Dr. Ernest Becker, the noted cultural anthropologist, called psychiatry a pseudoscientific discipline dealing largely with behavioral styles that are formed socially and culturally. Because behavioral malfunctions rarely have physiological causes, medical professionals are not trained to treat most of the broad categories of mental illness. These are (1.) anxiety disorders, such as phobias and post-traumatic stress disorder; (2.) mood disorders, such as major depression and bipolar disorders; (3.) impulse-control disorders, including behavioral problems and attention-deficit/hyperactivity disorder; and (4.) substance abuse disorders, including drug and alcohol abuse.
Medical doctors treat mental illness now with psychoactive drugs. Some of their patients take as many as six psychoactive drugs every day. Few psychiatrists practice psychotherapy. If they believe that psychotherapy is required, they may refer the patient to a psychologist or a social worker.
Why Talk Therapy is a Treatment of the Past
For the past 40 years, the predominant theory has been that chemical imbalances cause mental illness, and these imbalances must be corrected by drugs. The medical profession came to this belief along with the media and the general public back in 1987, when Prozac came to the market as the remedy for a deficiency of serotonin in the brain.
Over the next ten years, the number of people treated for depression tripled. Today, some 10 percent of Americans over age six take new antidepressants such as Risperdal, Zyprexa, and Seroquel. These drugs have replaced cholesterol-lowering agent as the stop-selling drug class in the U.S. If they actually worked, the pervasiveness of mental illness would be declining, not rising.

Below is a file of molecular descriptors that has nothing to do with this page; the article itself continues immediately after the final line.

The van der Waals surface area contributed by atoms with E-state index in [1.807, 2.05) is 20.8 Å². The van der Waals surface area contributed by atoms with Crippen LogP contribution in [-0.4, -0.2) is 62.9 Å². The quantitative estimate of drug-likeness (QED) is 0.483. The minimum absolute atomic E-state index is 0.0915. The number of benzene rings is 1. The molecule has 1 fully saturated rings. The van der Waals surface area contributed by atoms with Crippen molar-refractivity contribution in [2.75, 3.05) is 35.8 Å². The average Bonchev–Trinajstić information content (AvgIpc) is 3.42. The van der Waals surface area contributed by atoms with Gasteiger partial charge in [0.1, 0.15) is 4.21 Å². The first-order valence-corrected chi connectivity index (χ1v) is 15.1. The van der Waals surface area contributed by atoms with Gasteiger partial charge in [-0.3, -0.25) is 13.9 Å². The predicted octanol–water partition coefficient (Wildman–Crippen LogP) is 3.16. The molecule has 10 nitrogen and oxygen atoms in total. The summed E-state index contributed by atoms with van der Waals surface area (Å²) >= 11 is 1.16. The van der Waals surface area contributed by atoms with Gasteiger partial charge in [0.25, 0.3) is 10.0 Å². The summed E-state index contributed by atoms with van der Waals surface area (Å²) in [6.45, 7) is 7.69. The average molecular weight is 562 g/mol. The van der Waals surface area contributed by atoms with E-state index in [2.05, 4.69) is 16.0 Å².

A Brief History of Psychoactive Drug Development, Marketing, and Prescription
In 1954, Thorazine, a tranquilizer, was the first psychoactive drug introduced to calm down psychotic patients in mental hospitals. Miltown, a milder tranquilizer, followed as an outpatient treatment for anxiety. To treat depression, Marsilid was marketed by the pharmaceutical industry as “a psychic energizer.”
None of these drugs were developed to treat psychosis, anxiety, or depression; yet they forever changed the nature of psychiatry. All three were derived from drugs designed to treat infections. Later, they were found to affect the levels of certain chemicals in the brain.
Your Brain’s Neurotransmitter Functions
Here, it helps to understand something about how your brain’s billions of nerve cells, called neurons, all arrayed in complicated networks, are in constant communication with one another. Research showed that depression results when the brain’s neurons reabsorb too much of the serotonin they release. Drugs like Prozac and Celexa prevent too much of this reabsorption so that more serotonin remains to activate other neurons in the synapses.
Neurotransmitter function appears to be normal in mentally ill people before drug treatment begins, suggesting that rather than developing a drug to treat some abnormality, the pharmaceutical industry chose an abnormality to fit the drug. In his book, Unhinged: The Trouble with Psychiatry – A Doctor’s Revelations About a Profession In Crisis,” Dr. Daniel Carlat implies that this proposal is similar to deciding that fevers are the result of not taking enough aspirin.